Ashley's tutorial last week was the biggest a-ha moment I've had in this challenge so far. Although I did not apply to my Up photos the colorizing technique as outlined on the video, I did have fun playing with it. I took this photo (which, incidentally, is a DOWN photo):
I wanted the water to be bluer instead of that nasty brown. Learning the colorizing technique as well as the fact that you can fill the mask with black made it so easy to get blue water:
So the first shot:
Except for a crop, I really like this shot SOOC; however, I wanted to do some creative editing. I did nothing in RAW, just a crop. Then I cloned out some of the extraneous branches that seemed out of place after the crop.
And here was the fun part. I had in my mind that the brown color of the dead flowers would look so nice against more of an aqua background, despite how pretty blue the sky was. Before learning what I learned last week, it would have taken me forever to use the magic wand to select the sky and then adjust the hue. But this week - easy peasy: I created an adjustment layer to adjust the hue, chose blue, and adjusted the hue until I liked the color. I then increased the saturation a bit...and the plant wasn't even affected at all!
Finally, I placed Kim Klassen's chamomile texture and adjusted to overlay blending mode.
Now for my monkeys in a tree:
In RAW, I increased the saturation a tad. Then opened the photo, did a high pass filter on a new layer and adjusted soft light blending mode to 50%.
I thought about cropping so the focus would be more on the boys, but I just loved the huge spread of branches against the beautiful, blue sky, so I left it as is.
And my lone monkey:
In RAW, I increased the blacks and the saturation just a bit. I then opened the picture and did a high pass filter on a new layer, which I adjusted to pin light blending mode. I then flattened the image, created a new layer and adjusted the sharpness a bit as Jacob was a bit out of focus. Finally, I adjusted the color curves to get rid of some of the shadows on Jacob.
And my crow photo:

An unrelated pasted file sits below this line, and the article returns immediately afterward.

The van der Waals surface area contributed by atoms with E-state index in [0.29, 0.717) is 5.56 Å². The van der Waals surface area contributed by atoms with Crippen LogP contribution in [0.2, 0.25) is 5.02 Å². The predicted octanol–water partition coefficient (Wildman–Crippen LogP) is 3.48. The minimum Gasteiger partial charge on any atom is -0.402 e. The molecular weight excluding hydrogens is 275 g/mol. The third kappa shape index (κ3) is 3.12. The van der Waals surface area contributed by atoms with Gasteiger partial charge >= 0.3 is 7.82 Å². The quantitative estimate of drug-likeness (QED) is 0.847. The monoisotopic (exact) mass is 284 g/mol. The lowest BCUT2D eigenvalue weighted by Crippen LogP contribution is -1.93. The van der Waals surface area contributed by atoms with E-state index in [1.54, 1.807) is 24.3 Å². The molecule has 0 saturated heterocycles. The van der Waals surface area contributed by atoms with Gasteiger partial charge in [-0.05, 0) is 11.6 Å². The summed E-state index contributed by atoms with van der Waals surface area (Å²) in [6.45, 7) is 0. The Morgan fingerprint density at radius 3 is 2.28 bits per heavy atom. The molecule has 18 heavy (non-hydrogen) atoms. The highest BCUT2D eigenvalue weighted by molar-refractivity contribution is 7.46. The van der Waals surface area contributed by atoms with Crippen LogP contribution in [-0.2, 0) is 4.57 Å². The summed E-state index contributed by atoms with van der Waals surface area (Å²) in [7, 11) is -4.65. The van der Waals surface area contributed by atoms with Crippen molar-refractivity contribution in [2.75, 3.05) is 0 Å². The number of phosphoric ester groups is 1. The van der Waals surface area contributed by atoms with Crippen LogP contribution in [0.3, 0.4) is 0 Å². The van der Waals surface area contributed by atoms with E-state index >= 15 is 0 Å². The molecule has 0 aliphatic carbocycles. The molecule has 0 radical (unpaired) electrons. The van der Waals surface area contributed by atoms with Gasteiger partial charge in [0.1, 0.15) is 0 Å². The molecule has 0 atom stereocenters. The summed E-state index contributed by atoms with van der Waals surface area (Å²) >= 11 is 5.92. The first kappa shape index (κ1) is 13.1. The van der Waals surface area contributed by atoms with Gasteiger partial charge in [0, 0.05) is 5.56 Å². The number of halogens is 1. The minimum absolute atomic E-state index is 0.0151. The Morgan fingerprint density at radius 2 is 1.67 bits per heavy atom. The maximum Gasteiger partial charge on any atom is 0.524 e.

In RAW, I cropped and increased the blacks to try to bring out the crow a bit. I then opened the photo and created a new layer. I adjusted this layer to difference blending mode at 50%. I then created another layer and adjusted this to overlay at 100%.
And then my stormy sky photo I pulled from the archives:
I mentioned that I edited this photo once before but wasn't happy with it. I wasn't happy with it because I didn't yet know what I learned last week. This is how my first edit looked:
You'll notice how strange and fake the trees look because I wasn't able to isolate any one color which resulted in my actions affecting the entire photo.
With last week's lesson in mind, I did a slight crop to get rid of the top of the house, and in RAW I increased the blacks, the contrast, and the vibrance. I then opened the photo, created a new layer, and adjusted it to overlay. This created a very dramatic stormy sky, but also those terrible trees as in the photo above. So I created an adjustment layer to adjust the hue/saturation. I then decreased the saturation and lightened the reds and yellows to bring the trees back to more normal.
Finally, I want to share with you another sky technique I've used several times, one I learned in my early PSE days through a YouTube video that I couldn't find for you now if you asked me to. But I'll try to explain it here. I know you've seen this picture before, but it was a great one to use for this example.
I took this picture in New York and love the buildings but don't like the sky. It is too gray/white...dull.
Well, that is it. Thanks again to Ashley for a great tutorial last week!